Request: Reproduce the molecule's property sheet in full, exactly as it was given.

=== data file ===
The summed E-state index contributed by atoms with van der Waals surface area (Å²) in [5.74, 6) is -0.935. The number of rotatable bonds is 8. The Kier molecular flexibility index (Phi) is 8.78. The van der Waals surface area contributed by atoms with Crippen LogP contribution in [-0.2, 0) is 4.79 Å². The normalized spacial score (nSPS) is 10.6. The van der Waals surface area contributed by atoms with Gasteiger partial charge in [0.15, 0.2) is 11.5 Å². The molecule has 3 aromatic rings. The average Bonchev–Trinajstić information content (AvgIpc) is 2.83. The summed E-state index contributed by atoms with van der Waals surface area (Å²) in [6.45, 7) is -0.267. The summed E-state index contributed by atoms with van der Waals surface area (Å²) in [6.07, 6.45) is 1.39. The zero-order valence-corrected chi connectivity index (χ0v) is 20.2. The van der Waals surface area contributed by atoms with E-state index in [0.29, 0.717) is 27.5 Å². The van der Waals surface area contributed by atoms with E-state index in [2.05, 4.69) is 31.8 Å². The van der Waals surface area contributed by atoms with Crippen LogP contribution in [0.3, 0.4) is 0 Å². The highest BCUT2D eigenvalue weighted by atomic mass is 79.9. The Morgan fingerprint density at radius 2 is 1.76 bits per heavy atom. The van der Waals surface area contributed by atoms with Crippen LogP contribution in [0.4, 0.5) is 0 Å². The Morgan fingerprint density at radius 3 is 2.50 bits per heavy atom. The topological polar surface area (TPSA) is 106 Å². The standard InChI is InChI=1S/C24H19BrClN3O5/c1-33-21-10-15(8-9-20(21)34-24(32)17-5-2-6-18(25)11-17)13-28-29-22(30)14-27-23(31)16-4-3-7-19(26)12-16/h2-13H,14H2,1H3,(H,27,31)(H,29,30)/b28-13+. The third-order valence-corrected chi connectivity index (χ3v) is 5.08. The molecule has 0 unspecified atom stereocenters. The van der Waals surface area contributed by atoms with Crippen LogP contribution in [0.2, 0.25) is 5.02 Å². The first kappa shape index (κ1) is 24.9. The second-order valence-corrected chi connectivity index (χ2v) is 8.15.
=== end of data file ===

The summed E-state index contributed by atoms with van der Waals surface area (Å²) in [5.74, 6) is -0.935. The number of rotatable bonds is 8. The Kier molecular flexibility index (Phi) is 8.78. The van der Waals surface area contributed by atoms with Crippen LogP contribution in [-0.2, 0) is 4.79 Å². The normalized spacial score (nSPS) is 10.6. The van der Waals surface area contributed by atoms with Gasteiger partial charge in [0.15, 0.2) is 11.5 Å². The molecule has 3 aromatic rings. The average Bonchev–Trinajstić information content (AvgIpc) is 2.83. The summed E-state index contributed by atoms with van der Waals surface area (Å²) in [6.45, 7) is -0.267. The summed E-state index contributed by atoms with van der Waals surface area (Å²) in [6.07, 6.45) is 1.39. The zero-order valence-corrected chi connectivity index (χ0v) is 20.2. The van der Waals surface area contributed by atoms with E-state index in [0.29, 0.717) is 27.5 Å². The van der Waals surface area contributed by atoms with E-state index in [2.05, 4.69) is 31.8 Å². The van der Waals surface area contributed by atoms with Crippen LogP contribution in [0.3, 0.4) is 0 Å². The highest BCUT2D eigenvalue weighted by atomic mass is 79.9. The Morgan fingerprint density at radius 2 is 1.76 bits per heavy atom. The van der Waals surface area contributed by atoms with Crippen LogP contribution in [0.4, 0.5) is 0 Å². The Morgan fingerprint density at radius 3 is 2.50 bits per heavy atom. The topological polar surface area (TPSA) is 106 Å². The standard InChI is InChI=1S/C24H19BrClN3O5/c1-33-21-10-15(8-9-20(21)34-24(32)17-5-2-6-18(25)11-17)13-28-29-22(30)14-27-23(31)16-4-3-7-19(26)12-16/h2-13H,14H2,1H3,(H,27,31)(H,29,30)/b28-13+. The third-order valence-corrected chi connectivity index (χ3v) is 5.08. The molecule has 0 unspecified atom stereocenters. The van der Waals surface area contributed by atoms with Crippen LogP contribution in [0.2, 0.25) is 5.02 Å². The first kappa shape index (κ1) is 24.9. The second-order valence-corrected chi connectivity index (χ2v) is 8.15.